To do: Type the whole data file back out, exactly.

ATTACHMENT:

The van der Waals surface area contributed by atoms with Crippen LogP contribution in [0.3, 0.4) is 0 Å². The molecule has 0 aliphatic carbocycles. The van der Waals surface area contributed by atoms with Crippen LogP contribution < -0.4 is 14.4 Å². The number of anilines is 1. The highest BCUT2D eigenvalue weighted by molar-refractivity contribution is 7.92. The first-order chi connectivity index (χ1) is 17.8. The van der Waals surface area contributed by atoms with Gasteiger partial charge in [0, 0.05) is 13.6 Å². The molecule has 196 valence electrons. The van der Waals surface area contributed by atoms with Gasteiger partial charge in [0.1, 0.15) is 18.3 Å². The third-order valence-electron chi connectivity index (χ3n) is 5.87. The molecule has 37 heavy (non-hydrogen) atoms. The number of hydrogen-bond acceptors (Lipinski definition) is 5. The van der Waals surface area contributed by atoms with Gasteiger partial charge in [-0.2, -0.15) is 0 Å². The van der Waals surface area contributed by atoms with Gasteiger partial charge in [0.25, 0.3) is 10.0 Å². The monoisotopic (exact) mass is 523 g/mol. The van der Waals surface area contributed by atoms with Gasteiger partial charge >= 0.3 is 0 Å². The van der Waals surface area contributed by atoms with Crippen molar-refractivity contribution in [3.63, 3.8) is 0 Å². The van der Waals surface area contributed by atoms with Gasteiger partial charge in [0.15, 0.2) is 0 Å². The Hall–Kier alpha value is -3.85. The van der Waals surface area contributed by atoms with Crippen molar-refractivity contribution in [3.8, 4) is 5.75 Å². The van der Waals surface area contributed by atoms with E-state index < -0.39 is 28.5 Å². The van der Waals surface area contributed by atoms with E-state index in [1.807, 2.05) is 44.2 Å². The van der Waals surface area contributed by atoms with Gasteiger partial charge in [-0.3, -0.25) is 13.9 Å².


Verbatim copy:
The van der Waals surface area contributed by atoms with Crippen LogP contribution in [0.3, 0.4) is 0 Å². The molecule has 0 aliphatic carbocycles. The van der Waals surface area contributed by atoms with Crippen LogP contribution < -0.4 is 14.4 Å². The number of anilines is 1. The highest BCUT2D eigenvalue weighted by molar-refractivity contribution is 7.92. The first-order chi connectivity index (χ1) is 17.8. The van der Waals surface area contributed by atoms with Gasteiger partial charge in [0, 0.05) is 13.6 Å². The molecule has 196 valence electrons. The van der Waals surface area contributed by atoms with Gasteiger partial charge in [0.1, 0.15) is 18.3 Å². The third-order valence-electron chi connectivity index (χ3n) is 5.87. The molecule has 37 heavy (non-hydrogen) atoms. The number of hydrogen-bond acceptors (Lipinski definition) is 5. The van der Waals surface area contributed by atoms with Gasteiger partial charge in [-0.2, -0.15) is 0 Å². The van der Waals surface area contributed by atoms with Gasteiger partial charge in [0.25, 0.3) is 10.0 Å². The monoisotopic (exact) mass is 523 g/mol. The van der Waals surface area contributed by atoms with Gasteiger partial charge >= 0.3 is 0 Å². The van der Waals surface area contributed by atoms with Crippen molar-refractivity contribution in [3.63, 3.8) is 0 Å². The van der Waals surface area contributed by atoms with Gasteiger partial charge in [0.15, 0.2) is 0 Å². The Hall–Kier alpha value is -3.85. The van der Waals surface area contributed by atoms with Crippen molar-refractivity contribution in [3.8, 4) is 5.75 Å². The van der Waals surface area contributed by atoms with E-state index < -0.39 is 28.5 Å². The van der Waals surface area contributed by atoms with E-state index in [1.807, 2.05) is 44.2 Å². The van der Waals surface area contributed by atoms with Gasteiger partial charge in [-0.3, -0.25) is 13.9 Å².